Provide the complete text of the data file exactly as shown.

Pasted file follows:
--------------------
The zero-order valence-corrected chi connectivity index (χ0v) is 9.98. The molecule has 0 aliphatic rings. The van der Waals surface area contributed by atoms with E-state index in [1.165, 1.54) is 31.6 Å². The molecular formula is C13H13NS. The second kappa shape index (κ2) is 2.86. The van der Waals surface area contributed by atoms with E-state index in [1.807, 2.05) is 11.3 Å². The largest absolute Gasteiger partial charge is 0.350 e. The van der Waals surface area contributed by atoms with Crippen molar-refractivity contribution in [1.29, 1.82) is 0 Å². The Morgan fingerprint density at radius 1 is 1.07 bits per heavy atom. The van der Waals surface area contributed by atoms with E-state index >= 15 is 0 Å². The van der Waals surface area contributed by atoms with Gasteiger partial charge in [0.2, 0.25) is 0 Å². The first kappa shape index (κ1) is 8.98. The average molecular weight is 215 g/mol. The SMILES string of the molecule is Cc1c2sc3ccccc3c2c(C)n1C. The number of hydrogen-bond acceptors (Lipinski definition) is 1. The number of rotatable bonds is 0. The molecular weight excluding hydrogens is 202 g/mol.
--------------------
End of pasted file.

The zero-order valence-corrected chi connectivity index (χ0v) is 9.98. The molecule has 0 aliphatic rings. The van der Waals surface area contributed by atoms with E-state index in [1.165, 1.54) is 31.6 Å². The molecular formula is C13H13NS. The second kappa shape index (κ2) is 2.86. The van der Waals surface area contributed by atoms with E-state index in [1.807, 2.05) is 11.3 Å². The largest absolute Gasteiger partial charge is 0.350 e. The van der Waals surface area contributed by atoms with Crippen molar-refractivity contribution in [1.29, 1.82) is 0 Å². The Morgan fingerprint density at radius 1 is 1.07 bits per heavy atom. The van der Waals surface area contributed by atoms with E-state index >= 15 is 0 Å². The van der Waals surface area contributed by atoms with Gasteiger partial charge in [0.2, 0.25) is 0 Å². The first kappa shape index (κ1) is 8.98. The average molecular weight is 215 g/mol. The SMILES string of the molecule is Cc1c2sc3ccccc3c2c(C)n1C. The number of hydrogen-bond acceptors (Lipinski definition) is 1. The number of rotatable bonds is 0. The molecular weight excluding hydrogens is 202 g/mol.